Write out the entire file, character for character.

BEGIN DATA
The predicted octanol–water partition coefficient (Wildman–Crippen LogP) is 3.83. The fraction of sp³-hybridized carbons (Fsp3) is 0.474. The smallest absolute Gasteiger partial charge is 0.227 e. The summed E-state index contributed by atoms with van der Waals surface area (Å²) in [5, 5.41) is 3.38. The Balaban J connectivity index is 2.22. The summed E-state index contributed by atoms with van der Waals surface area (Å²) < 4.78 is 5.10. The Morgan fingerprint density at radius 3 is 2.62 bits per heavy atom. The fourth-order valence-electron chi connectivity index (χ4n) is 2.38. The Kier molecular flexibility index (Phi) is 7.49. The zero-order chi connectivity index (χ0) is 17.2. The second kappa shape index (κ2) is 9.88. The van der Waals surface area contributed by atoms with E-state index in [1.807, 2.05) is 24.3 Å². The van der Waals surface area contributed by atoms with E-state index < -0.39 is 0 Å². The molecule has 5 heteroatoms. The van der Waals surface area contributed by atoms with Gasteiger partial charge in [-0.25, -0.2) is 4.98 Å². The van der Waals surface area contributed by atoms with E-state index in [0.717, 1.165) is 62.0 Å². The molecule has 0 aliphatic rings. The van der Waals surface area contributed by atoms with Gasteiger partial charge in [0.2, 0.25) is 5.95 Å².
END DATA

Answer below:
The predicted octanol–water partition coefficient (Wildman–Crippen LogP) is 3.83. The fraction of sp³-hybridized carbons (Fsp3) is 0.474. The smallest absolute Gasteiger partial charge is 0.227 e. The summed E-state index contributed by atoms with van der Waals surface area (Å²) in [5, 5.41) is 3.38. The Balaban J connectivity index is 2.22. The summed E-state index contributed by atoms with van der Waals surface area (Å²) < 4.78 is 5.10. The Morgan fingerprint density at radius 3 is 2.62 bits per heavy atom. The fourth-order valence-electron chi connectivity index (χ4n) is 2.38. The Kier molecular flexibility index (Phi) is 7.49. The zero-order chi connectivity index (χ0) is 17.2. The second kappa shape index (κ2) is 9.88. The van der Waals surface area contributed by atoms with E-state index in [1.807, 2.05) is 24.3 Å². The van der Waals surface area contributed by atoms with E-state index < -0.39 is 0 Å². The molecule has 5 heteroatoms. The van der Waals surface area contributed by atoms with Gasteiger partial charge in [-0.25, -0.2) is 4.98 Å². The van der Waals surface area contributed by atoms with E-state index in [0.717, 1.165) is 62.0 Å². The molecule has 0 aliphatic rings. The van der Waals surface area contributed by atoms with Gasteiger partial charge in [0.2, 0.25) is 5.95 Å².